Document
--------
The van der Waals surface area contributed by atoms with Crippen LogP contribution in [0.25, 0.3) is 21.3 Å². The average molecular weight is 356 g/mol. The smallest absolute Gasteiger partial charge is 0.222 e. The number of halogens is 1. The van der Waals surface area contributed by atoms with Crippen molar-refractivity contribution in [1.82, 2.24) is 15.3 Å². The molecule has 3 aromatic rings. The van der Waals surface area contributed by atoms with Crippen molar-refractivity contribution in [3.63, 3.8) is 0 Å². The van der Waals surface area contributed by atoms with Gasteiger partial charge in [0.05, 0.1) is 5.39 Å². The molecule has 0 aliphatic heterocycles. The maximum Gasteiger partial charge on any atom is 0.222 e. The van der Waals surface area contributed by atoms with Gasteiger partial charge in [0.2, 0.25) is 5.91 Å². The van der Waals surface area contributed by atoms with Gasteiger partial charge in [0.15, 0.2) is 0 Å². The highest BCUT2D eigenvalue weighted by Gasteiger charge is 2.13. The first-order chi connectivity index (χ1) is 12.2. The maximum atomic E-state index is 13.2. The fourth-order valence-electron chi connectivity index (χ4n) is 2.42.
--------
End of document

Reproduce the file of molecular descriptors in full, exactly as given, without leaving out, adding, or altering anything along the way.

The van der Waals surface area contributed by atoms with Crippen LogP contribution in [0.25, 0.3) is 21.3 Å². The average molecular weight is 356 g/mol. The smallest absolute Gasteiger partial charge is 0.222 e. The number of halogens is 1. The van der Waals surface area contributed by atoms with Crippen molar-refractivity contribution in [1.82, 2.24) is 15.3 Å². The molecule has 3 aromatic rings. The van der Waals surface area contributed by atoms with Crippen molar-refractivity contribution in [3.63, 3.8) is 0 Å². The van der Waals surface area contributed by atoms with Gasteiger partial charge in [0.05, 0.1) is 5.39 Å². The molecule has 0 aliphatic heterocycles. The maximum Gasteiger partial charge on any atom is 0.222 e. The van der Waals surface area contributed by atoms with Gasteiger partial charge in [0.2, 0.25) is 5.91 Å². The van der Waals surface area contributed by atoms with Gasteiger partial charge in [0.15, 0.2) is 0 Å². The highest BCUT2D eigenvalue weighted by Gasteiger charge is 2.13. The first-order chi connectivity index (χ1) is 12.2. The maximum atomic E-state index is 13.2. The fourth-order valence-electron chi connectivity index (χ4n) is 2.42.